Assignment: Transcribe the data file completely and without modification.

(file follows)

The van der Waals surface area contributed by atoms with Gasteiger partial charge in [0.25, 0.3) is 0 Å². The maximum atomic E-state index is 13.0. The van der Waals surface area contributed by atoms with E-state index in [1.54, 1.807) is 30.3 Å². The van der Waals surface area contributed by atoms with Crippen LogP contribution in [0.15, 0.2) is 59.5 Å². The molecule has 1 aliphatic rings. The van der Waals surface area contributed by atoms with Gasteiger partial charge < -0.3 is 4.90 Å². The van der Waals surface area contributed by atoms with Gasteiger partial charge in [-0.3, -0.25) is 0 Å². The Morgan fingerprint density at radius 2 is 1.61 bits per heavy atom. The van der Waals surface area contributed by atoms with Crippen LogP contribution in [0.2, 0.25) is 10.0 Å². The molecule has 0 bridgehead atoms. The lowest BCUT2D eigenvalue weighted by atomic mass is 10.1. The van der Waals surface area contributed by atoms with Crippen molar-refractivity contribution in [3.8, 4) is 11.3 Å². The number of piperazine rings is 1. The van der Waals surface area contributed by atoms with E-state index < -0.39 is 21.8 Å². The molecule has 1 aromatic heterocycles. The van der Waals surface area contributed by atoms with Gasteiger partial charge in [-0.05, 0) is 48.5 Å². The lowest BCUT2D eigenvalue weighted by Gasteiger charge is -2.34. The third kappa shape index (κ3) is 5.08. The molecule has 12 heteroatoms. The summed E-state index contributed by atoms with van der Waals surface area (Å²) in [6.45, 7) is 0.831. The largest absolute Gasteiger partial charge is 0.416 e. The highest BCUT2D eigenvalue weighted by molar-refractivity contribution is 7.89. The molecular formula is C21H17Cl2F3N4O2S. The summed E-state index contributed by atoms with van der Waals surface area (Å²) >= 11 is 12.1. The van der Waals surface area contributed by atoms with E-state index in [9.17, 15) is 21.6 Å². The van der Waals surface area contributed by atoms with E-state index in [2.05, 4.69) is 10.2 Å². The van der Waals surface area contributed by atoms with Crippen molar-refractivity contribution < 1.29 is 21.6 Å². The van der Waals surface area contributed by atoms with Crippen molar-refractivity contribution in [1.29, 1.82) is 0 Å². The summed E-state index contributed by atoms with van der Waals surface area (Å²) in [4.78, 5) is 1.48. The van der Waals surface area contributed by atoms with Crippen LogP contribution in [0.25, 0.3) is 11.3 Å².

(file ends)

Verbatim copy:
The van der Waals surface area contributed by atoms with Gasteiger partial charge in [0.25, 0.3) is 0 Å². The maximum atomic E-state index is 13.0. The van der Waals surface area contributed by atoms with E-state index in [1.54, 1.807) is 30.3 Å². The van der Waals surface area contributed by atoms with Crippen LogP contribution in [0.15, 0.2) is 59.5 Å². The molecule has 1 aliphatic rings. The van der Waals surface area contributed by atoms with Gasteiger partial charge < -0.3 is 4.90 Å². The van der Waals surface area contributed by atoms with Gasteiger partial charge in [-0.3, -0.25) is 0 Å². The Morgan fingerprint density at radius 2 is 1.61 bits per heavy atom. The van der Waals surface area contributed by atoms with Crippen LogP contribution in [0.2, 0.25) is 10.0 Å². The molecule has 0 bridgehead atoms. The lowest BCUT2D eigenvalue weighted by atomic mass is 10.1. The van der Waals surface area contributed by atoms with Crippen molar-refractivity contribution in [3.8, 4) is 11.3 Å². The number of piperazine rings is 1. The van der Waals surface area contributed by atoms with E-state index < -0.39 is 21.8 Å². The molecule has 1 aromatic heterocycles. The van der Waals surface area contributed by atoms with Gasteiger partial charge in [-0.05, 0) is 48.5 Å². The lowest BCUT2D eigenvalue weighted by Gasteiger charge is -2.34. The third kappa shape index (κ3) is 5.08. The molecule has 12 heteroatoms. The summed E-state index contributed by atoms with van der Waals surface area (Å²) in [6.45, 7) is 0.831. The largest absolute Gasteiger partial charge is 0.416 e. The highest BCUT2D eigenvalue weighted by molar-refractivity contribution is 7.89. The molecular formula is C21H17Cl2F3N4O2S. The summed E-state index contributed by atoms with van der Waals surface area (Å²) >= 11 is 12.1. The van der Waals surface area contributed by atoms with E-state index in [9.17, 15) is 21.6 Å². The van der Waals surface area contributed by atoms with E-state index in [2.05, 4.69) is 10.2 Å². The van der Waals surface area contributed by atoms with Crippen molar-refractivity contribution < 1.29 is 21.6 Å². The van der Waals surface area contributed by atoms with Crippen molar-refractivity contribution in [1.29, 1.82) is 0 Å². The summed E-state index contributed by atoms with van der Waals surface area (Å²) in [4.78, 5) is 1.48. The van der Waals surface area contributed by atoms with Crippen LogP contribution in [0.25, 0.3) is 11.3 Å².